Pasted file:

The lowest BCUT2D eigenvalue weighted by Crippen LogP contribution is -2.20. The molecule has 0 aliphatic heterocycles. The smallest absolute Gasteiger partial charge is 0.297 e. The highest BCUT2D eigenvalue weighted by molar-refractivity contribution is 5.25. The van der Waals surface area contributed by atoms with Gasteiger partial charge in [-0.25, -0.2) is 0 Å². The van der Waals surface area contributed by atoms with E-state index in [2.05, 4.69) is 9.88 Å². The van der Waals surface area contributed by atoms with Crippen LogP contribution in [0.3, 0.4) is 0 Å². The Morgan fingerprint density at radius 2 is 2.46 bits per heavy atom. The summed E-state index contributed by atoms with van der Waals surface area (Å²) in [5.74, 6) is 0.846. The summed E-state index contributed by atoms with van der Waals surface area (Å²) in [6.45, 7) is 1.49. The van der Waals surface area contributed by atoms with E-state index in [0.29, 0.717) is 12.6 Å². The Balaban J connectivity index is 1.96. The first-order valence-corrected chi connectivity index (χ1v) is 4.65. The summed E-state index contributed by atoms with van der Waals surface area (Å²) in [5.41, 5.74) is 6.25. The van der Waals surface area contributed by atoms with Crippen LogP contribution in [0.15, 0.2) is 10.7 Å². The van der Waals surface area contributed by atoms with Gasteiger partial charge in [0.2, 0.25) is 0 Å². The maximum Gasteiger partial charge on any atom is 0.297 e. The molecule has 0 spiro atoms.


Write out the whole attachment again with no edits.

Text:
The lowest BCUT2D eigenvalue weighted by Crippen LogP contribution is -2.20. The molecule has 0 aliphatic heterocycles. The smallest absolute Gasteiger partial charge is 0.297 e. The highest BCUT2D eigenvalue weighted by molar-refractivity contribution is 5.25. The van der Waals surface area contributed by atoms with Gasteiger partial charge in [-0.25, -0.2) is 0 Å². The van der Waals surface area contributed by atoms with E-state index in [2.05, 4.69) is 9.88 Å². The van der Waals surface area contributed by atoms with Crippen LogP contribution in [0.3, 0.4) is 0 Å². The Morgan fingerprint density at radius 2 is 2.46 bits per heavy atom. The summed E-state index contributed by atoms with van der Waals surface area (Å²) in [5.74, 6) is 0.846. The summed E-state index contributed by atoms with van der Waals surface area (Å²) in [6.45, 7) is 1.49. The van der Waals surface area contributed by atoms with E-state index in [0.29, 0.717) is 12.6 Å². The Balaban J connectivity index is 1.96. The first-order valence-corrected chi connectivity index (χ1v) is 4.65. The summed E-state index contributed by atoms with van der Waals surface area (Å²) in [5.41, 5.74) is 6.25. The van der Waals surface area contributed by atoms with Crippen LogP contribution in [0.15, 0.2) is 10.7 Å². The van der Waals surface area contributed by atoms with Gasteiger partial charge in [0.2, 0.25) is 0 Å². The maximum Gasteiger partial charge on any atom is 0.297 e. The molecule has 0 spiro atoms.